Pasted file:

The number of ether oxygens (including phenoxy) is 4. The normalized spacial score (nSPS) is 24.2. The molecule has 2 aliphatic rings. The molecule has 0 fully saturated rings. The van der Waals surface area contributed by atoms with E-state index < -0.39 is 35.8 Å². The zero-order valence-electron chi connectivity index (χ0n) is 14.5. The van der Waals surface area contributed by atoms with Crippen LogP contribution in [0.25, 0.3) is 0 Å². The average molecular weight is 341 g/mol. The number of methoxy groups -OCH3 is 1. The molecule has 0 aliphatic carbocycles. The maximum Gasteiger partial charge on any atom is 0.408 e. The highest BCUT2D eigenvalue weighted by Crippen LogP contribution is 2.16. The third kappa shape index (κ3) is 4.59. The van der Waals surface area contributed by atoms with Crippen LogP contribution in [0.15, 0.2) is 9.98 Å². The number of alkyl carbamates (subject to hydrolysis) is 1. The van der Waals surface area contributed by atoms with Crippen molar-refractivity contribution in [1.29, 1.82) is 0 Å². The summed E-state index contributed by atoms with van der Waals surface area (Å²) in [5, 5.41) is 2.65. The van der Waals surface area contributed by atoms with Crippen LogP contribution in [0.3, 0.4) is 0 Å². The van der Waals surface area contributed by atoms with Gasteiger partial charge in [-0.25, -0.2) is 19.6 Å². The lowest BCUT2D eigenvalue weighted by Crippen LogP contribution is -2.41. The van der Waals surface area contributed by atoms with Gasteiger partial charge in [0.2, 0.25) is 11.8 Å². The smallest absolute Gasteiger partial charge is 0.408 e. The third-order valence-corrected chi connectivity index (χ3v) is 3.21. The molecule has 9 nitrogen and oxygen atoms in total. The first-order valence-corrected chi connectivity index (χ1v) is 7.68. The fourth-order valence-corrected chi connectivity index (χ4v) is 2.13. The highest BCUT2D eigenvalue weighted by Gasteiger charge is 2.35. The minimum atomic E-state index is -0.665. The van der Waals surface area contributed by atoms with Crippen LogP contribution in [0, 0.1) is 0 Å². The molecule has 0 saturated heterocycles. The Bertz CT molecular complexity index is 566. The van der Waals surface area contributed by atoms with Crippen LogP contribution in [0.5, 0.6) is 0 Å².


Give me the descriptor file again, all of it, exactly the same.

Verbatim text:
The number of ether oxygens (including phenoxy) is 4. The normalized spacial score (nSPS) is 24.2. The molecule has 2 aliphatic rings. The molecule has 0 fully saturated rings. The van der Waals surface area contributed by atoms with E-state index < -0.39 is 35.8 Å². The zero-order valence-electron chi connectivity index (χ0n) is 14.5. The van der Waals surface area contributed by atoms with Crippen LogP contribution in [0.25, 0.3) is 0 Å². The average molecular weight is 341 g/mol. The number of methoxy groups -OCH3 is 1. The molecule has 0 aliphatic carbocycles. The maximum Gasteiger partial charge on any atom is 0.408 e. The highest BCUT2D eigenvalue weighted by Crippen LogP contribution is 2.16. The third kappa shape index (κ3) is 4.59. The van der Waals surface area contributed by atoms with Crippen LogP contribution in [0.15, 0.2) is 9.98 Å². The number of alkyl carbamates (subject to hydrolysis) is 1. The van der Waals surface area contributed by atoms with Crippen molar-refractivity contribution in [1.29, 1.82) is 0 Å². The summed E-state index contributed by atoms with van der Waals surface area (Å²) in [5, 5.41) is 2.65. The van der Waals surface area contributed by atoms with Crippen LogP contribution in [0.3, 0.4) is 0 Å². The van der Waals surface area contributed by atoms with Gasteiger partial charge in [-0.25, -0.2) is 19.6 Å². The lowest BCUT2D eigenvalue weighted by Crippen LogP contribution is -2.41. The van der Waals surface area contributed by atoms with Gasteiger partial charge in [0.2, 0.25) is 11.8 Å². The smallest absolute Gasteiger partial charge is 0.408 e. The third-order valence-corrected chi connectivity index (χ3v) is 3.21. The molecule has 9 nitrogen and oxygen atoms in total. The first-order valence-corrected chi connectivity index (χ1v) is 7.68. The fourth-order valence-corrected chi connectivity index (χ4v) is 2.13. The highest BCUT2D eigenvalue weighted by Gasteiger charge is 2.35. The minimum atomic E-state index is -0.665. The van der Waals surface area contributed by atoms with Crippen LogP contribution in [0, 0.1) is 0 Å². The molecule has 0 saturated heterocycles. The Bertz CT molecular complexity index is 566. The van der Waals surface area contributed by atoms with Crippen LogP contribution in [0.5, 0.6) is 0 Å².